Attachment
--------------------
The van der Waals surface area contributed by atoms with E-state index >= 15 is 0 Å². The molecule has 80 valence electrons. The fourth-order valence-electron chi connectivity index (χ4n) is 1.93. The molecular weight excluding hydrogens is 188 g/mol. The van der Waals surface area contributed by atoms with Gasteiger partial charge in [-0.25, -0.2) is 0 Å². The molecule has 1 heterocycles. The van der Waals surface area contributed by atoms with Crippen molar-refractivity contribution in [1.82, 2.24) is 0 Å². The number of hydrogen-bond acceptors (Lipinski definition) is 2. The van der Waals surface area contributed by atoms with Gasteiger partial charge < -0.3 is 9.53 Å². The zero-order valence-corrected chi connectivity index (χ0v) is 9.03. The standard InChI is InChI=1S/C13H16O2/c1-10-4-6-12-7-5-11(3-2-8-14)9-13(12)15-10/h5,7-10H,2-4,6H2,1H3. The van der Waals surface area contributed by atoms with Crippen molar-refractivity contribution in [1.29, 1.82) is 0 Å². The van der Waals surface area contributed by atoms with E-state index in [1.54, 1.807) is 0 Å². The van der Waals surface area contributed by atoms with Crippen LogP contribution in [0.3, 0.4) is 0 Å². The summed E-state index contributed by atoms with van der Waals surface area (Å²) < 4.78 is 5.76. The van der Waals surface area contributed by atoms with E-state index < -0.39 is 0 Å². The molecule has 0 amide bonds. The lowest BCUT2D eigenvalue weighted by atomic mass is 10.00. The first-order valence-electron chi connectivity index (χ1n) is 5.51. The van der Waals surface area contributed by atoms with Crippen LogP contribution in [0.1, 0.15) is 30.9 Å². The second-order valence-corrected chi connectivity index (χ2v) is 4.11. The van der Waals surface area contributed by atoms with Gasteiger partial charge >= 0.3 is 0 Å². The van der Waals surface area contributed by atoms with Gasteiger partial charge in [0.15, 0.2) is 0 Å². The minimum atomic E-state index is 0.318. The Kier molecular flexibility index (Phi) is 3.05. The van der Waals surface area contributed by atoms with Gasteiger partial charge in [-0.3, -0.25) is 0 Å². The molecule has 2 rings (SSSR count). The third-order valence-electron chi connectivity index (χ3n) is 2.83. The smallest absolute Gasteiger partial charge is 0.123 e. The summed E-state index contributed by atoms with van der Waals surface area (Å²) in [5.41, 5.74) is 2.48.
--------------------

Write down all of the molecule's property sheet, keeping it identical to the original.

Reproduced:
The van der Waals surface area contributed by atoms with E-state index >= 15 is 0 Å². The molecule has 80 valence electrons. The fourth-order valence-electron chi connectivity index (χ4n) is 1.93. The molecular weight excluding hydrogens is 188 g/mol. The van der Waals surface area contributed by atoms with Gasteiger partial charge in [-0.25, -0.2) is 0 Å². The molecule has 1 heterocycles. The van der Waals surface area contributed by atoms with Crippen molar-refractivity contribution in [1.82, 2.24) is 0 Å². The number of hydrogen-bond acceptors (Lipinski definition) is 2. The van der Waals surface area contributed by atoms with Gasteiger partial charge < -0.3 is 9.53 Å². The zero-order valence-corrected chi connectivity index (χ0v) is 9.03. The standard InChI is InChI=1S/C13H16O2/c1-10-4-6-12-7-5-11(3-2-8-14)9-13(12)15-10/h5,7-10H,2-4,6H2,1H3. The van der Waals surface area contributed by atoms with Crippen molar-refractivity contribution in [1.29, 1.82) is 0 Å². The van der Waals surface area contributed by atoms with E-state index in [1.54, 1.807) is 0 Å². The van der Waals surface area contributed by atoms with Crippen LogP contribution in [0.3, 0.4) is 0 Å². The summed E-state index contributed by atoms with van der Waals surface area (Å²) < 4.78 is 5.76. The van der Waals surface area contributed by atoms with E-state index < -0.39 is 0 Å². The molecule has 0 amide bonds. The lowest BCUT2D eigenvalue weighted by atomic mass is 10.00. The first-order valence-electron chi connectivity index (χ1n) is 5.51. The van der Waals surface area contributed by atoms with Crippen LogP contribution in [0.1, 0.15) is 30.9 Å². The second-order valence-corrected chi connectivity index (χ2v) is 4.11. The van der Waals surface area contributed by atoms with Gasteiger partial charge >= 0.3 is 0 Å². The van der Waals surface area contributed by atoms with Gasteiger partial charge in [0.15, 0.2) is 0 Å². The minimum atomic E-state index is 0.318. The Kier molecular flexibility index (Phi) is 3.05. The van der Waals surface area contributed by atoms with Gasteiger partial charge in [-0.3, -0.25) is 0 Å². The molecule has 2 rings (SSSR count). The third-order valence-electron chi connectivity index (χ3n) is 2.83. The smallest absolute Gasteiger partial charge is 0.123 e. The summed E-state index contributed by atoms with van der Waals surface area (Å²) in [5.41, 5.74) is 2.48.